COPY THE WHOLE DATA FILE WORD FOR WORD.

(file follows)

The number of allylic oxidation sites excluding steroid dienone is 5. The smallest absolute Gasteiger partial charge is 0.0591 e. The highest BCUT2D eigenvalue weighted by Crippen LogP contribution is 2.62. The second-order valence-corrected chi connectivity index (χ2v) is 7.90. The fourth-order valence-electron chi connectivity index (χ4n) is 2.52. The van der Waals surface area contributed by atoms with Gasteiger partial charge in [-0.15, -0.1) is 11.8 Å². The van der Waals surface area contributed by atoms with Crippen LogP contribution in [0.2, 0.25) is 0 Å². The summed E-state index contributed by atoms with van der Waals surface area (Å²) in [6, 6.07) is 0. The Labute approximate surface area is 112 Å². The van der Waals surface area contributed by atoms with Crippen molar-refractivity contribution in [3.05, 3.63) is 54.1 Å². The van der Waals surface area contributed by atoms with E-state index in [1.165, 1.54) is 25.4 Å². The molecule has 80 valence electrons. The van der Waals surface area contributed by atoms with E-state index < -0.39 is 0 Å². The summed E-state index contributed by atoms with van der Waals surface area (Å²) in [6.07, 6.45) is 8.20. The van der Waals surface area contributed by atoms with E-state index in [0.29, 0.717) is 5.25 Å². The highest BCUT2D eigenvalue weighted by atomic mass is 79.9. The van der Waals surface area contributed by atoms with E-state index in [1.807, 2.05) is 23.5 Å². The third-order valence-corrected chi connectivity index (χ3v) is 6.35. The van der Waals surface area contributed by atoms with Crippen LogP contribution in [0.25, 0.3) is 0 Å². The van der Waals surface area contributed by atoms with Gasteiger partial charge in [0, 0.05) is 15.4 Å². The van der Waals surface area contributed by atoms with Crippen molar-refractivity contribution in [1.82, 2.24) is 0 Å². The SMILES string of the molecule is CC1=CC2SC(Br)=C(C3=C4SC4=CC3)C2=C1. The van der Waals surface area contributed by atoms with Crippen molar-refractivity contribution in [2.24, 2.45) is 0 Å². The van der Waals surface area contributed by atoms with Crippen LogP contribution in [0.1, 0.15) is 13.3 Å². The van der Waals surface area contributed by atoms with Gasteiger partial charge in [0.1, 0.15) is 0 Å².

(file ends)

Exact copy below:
The number of allylic oxidation sites excluding steroid dienone is 5. The smallest absolute Gasteiger partial charge is 0.0591 e. The highest BCUT2D eigenvalue weighted by Crippen LogP contribution is 2.62. The second-order valence-corrected chi connectivity index (χ2v) is 7.90. The fourth-order valence-electron chi connectivity index (χ4n) is 2.52. The van der Waals surface area contributed by atoms with Gasteiger partial charge in [-0.15, -0.1) is 11.8 Å². The van der Waals surface area contributed by atoms with Crippen LogP contribution in [0.2, 0.25) is 0 Å². The summed E-state index contributed by atoms with van der Waals surface area (Å²) in [6, 6.07) is 0. The Labute approximate surface area is 112 Å². The van der Waals surface area contributed by atoms with Crippen molar-refractivity contribution in [3.05, 3.63) is 54.1 Å². The van der Waals surface area contributed by atoms with E-state index in [1.165, 1.54) is 25.4 Å². The molecule has 80 valence electrons. The van der Waals surface area contributed by atoms with E-state index < -0.39 is 0 Å². The summed E-state index contributed by atoms with van der Waals surface area (Å²) in [6.07, 6.45) is 8.20. The van der Waals surface area contributed by atoms with E-state index in [0.29, 0.717) is 5.25 Å². The highest BCUT2D eigenvalue weighted by atomic mass is 79.9. The van der Waals surface area contributed by atoms with E-state index in [1.807, 2.05) is 23.5 Å². The third-order valence-corrected chi connectivity index (χ3v) is 6.35. The van der Waals surface area contributed by atoms with Crippen LogP contribution in [0.25, 0.3) is 0 Å². The van der Waals surface area contributed by atoms with Gasteiger partial charge in [0, 0.05) is 15.4 Å². The van der Waals surface area contributed by atoms with Crippen molar-refractivity contribution in [1.82, 2.24) is 0 Å². The SMILES string of the molecule is CC1=CC2SC(Br)=C(C3=C4SC4=CC3)C2=C1. The van der Waals surface area contributed by atoms with Crippen molar-refractivity contribution in [2.24, 2.45) is 0 Å². The van der Waals surface area contributed by atoms with Crippen LogP contribution in [0.1, 0.15) is 13.3 Å². The van der Waals surface area contributed by atoms with Gasteiger partial charge in [0.1, 0.15) is 0 Å².